It's only appropraite that Jeff Meyerson is up first. Jeff was one of the first to say he'd like to share what he's reading, and he was one of the first to remind me about "What Are You Reading" when I dropped it. Thank you, Jeff, for always sharing your book lists, and your comments about others' books. I appreciate it. You've often taken the lead when I've been traveling or unavailable on Thursday. Thank you. And, thank you for your list of 2017 favorites.
These start with my favorite two, then are in order of reading.
Michael Connelly, THE LATE SHOW and TWO KINDS OF TRUTH
Definitely my favorite current mystery writer, Connelly starts a new series featuring Renee Ballard, working an overnight shift at the LAPD. TRUTH is the latest featuring Harry Bosch and his "Lincoln Lawyer" half-brother, Mickey Haller, and involves Bosch having to defend himself against charges that he framed a man for murder years ago. The pages fairly fly by for me when I'm reading Connelly.
Jodi Taylor, JUST ONE DAMNED THING AFTER ANOTHER
First in her series of Chronicles of St. Mary's, featuring Madeleine "Max" Maxwell and her fellow time-traveling historians. Great stuff and another very fast read.
Jane Harper, THE DRY
Set in a small town in the Australian outback, this outstanding first novel brings Federal Agent Aaron Falk back to his home town for the first time in decades for the funeral of his best friend. Long hidden mysteries come to light, including why Falk was driven away years ago.
Richard Bradford, RED SKY AT MORNING
I thought I'd read this years ago, but I think I was mistaken. This 1968 novel was adapted into a very good movie starring Richard Thomas in 1971. Young Josh Arnold and his mother sit out World War II in the High Country of New Mexico while his father is off in the Navy. It's both a coming of age story and a wonderful evocation of the past. Definitely recommended, as is the movie.
Joseph Haywood, HIGHER GROUND: More Woods Cop Stories (no cover art)
This is the second collection I've read of Haywood's stories about game wardens in Michigan's Upper Peninsula. This one features women agents and I think I enjoyed it even more than the first collection. I still need to try his novels.
Philip Roth, NEMESIS
This one centers on a polio outbreak in Newark in the summer of 1944, and is narrated by teacher and playground director Bucky Cantor. Very well done.
Edward D. Hoch, ALL BUT IMPOSSIBLE (ss)
My favorite of Hoch's series characters is small town Connecticut Dr. Sam Hawthorne. Crippen & Landru has now published four collections (with one more to come), bringing together all of the "impossible crime" stories solved by Hawthorne, starting in the late 1920s and up to the 1940s in the current collection. Hoch's ingenuity when it comes to setting impossible situations for his character to solve never failed - like someone driving into a covered bridge and disappearing before reaching the other side - and this proves it yet again.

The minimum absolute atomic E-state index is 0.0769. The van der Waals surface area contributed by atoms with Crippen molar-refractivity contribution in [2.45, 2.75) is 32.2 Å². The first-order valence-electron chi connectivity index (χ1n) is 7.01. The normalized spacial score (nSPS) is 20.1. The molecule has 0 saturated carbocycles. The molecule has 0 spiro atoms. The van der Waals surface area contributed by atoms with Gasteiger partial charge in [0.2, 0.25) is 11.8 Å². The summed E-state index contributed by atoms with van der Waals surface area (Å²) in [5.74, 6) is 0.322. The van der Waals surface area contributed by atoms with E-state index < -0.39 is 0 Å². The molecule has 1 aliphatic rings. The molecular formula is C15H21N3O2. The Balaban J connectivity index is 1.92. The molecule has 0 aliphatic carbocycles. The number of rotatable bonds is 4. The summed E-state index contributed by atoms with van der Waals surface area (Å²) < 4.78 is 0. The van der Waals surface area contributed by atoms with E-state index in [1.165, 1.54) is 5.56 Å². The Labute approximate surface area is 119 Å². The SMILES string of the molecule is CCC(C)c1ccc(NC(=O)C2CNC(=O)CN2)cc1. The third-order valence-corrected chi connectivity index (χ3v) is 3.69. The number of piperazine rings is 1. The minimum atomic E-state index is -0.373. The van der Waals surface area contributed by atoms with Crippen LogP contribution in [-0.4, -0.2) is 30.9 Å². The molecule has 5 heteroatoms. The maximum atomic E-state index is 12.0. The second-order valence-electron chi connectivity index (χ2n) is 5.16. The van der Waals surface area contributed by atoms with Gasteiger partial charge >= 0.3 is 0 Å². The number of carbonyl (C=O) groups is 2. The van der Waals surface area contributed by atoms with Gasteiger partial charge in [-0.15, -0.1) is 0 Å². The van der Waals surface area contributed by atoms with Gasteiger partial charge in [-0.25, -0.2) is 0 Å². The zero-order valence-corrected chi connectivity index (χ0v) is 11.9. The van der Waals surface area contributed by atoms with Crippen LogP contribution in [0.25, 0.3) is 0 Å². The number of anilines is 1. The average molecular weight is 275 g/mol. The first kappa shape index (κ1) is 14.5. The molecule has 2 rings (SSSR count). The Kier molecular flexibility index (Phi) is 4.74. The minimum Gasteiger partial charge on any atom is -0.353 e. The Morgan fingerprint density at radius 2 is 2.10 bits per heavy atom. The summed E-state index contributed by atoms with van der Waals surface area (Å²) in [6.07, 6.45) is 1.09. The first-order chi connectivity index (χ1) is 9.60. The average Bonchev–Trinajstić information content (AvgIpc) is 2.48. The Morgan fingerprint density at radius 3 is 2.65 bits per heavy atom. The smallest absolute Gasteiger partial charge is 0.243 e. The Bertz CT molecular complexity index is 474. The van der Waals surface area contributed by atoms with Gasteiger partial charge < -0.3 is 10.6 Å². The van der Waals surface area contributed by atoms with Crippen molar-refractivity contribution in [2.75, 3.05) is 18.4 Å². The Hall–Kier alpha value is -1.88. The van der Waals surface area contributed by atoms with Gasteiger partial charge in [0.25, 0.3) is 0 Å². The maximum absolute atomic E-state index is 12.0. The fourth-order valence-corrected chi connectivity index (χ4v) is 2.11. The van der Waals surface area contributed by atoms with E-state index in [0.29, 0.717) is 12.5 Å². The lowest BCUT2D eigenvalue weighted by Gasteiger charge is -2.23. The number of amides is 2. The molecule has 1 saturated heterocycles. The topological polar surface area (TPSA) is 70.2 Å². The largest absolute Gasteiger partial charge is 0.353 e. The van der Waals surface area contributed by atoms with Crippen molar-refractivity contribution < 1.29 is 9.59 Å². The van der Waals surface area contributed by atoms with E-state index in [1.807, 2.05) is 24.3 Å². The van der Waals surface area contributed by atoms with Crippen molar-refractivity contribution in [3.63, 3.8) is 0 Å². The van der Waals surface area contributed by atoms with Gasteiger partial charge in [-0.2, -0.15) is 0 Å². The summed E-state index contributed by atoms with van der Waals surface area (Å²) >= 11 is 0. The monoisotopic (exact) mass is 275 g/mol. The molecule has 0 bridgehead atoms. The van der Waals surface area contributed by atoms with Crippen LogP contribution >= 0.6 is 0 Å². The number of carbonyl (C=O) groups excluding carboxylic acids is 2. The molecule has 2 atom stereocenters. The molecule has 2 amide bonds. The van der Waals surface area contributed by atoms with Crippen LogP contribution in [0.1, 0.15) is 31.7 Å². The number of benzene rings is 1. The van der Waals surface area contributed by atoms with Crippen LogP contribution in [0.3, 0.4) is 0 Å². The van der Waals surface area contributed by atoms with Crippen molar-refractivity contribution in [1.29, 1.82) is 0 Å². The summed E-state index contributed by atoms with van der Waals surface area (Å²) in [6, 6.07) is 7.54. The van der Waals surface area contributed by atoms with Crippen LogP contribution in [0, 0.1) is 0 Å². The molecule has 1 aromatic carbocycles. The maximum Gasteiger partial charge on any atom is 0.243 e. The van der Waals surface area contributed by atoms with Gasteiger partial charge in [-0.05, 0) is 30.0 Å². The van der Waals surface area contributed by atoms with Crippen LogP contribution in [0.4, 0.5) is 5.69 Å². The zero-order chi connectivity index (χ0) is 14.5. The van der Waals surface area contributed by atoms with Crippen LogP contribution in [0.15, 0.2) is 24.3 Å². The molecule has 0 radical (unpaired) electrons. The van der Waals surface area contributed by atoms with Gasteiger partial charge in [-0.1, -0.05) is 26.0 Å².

Craig Johnson, THE WESTERN STAR
Lesa covered this latest Walt Longmire book, which flashes back to his earliest days as a cop.
Darryl Ponicsan, THE LAST DETAIL and LAST FLAG FLYING
Many of you have probably seen the 1970 movie version of DETAIL, which Jack Nicholson, Otis Young, and a very young Randy Quaid. Read the book, and the sequel set 34 years later, trust me. Quaid's character is sentenced to eight years for basically petty theft - he's 18, and something of a kleptomaniac - and two Navy lifers, 32 years old each, are sent to accompany him from Norfolk to Portsmouth, New Hampshire. The decide to give him a taste of life and what he'll be missing along the way, via train to Washington, Philadelphia, New York, and Boston. I felt nostalgia for the 1969 world I remember. The sequel picks up with the same characters in 2003, as the no longer young Larry Meadows seeks out his former companions to accompany him once again, on a sad journey of his own. These books are only about 200 pages long each, but I guarantee you won't forget them.
Ann Hood, MORNINGSTAR: GROWING UP WITH BOOKS
Probably my favorite non-fiction book of the year.
Thank you, Jeff. I've added a few titles to my ever-growing TBR pile. Tomorrow, Grace Koshida will share her list of favorite books read in 2017.
What am I reading? I'm hooked on Ben Aaronovitch's Rivers of London series. I'm reading the fourth one, Broken Homes, right now. What about you? What are you reading? Or, would you rather comment on Jeff's reading list? You're welcome to do either. Please share!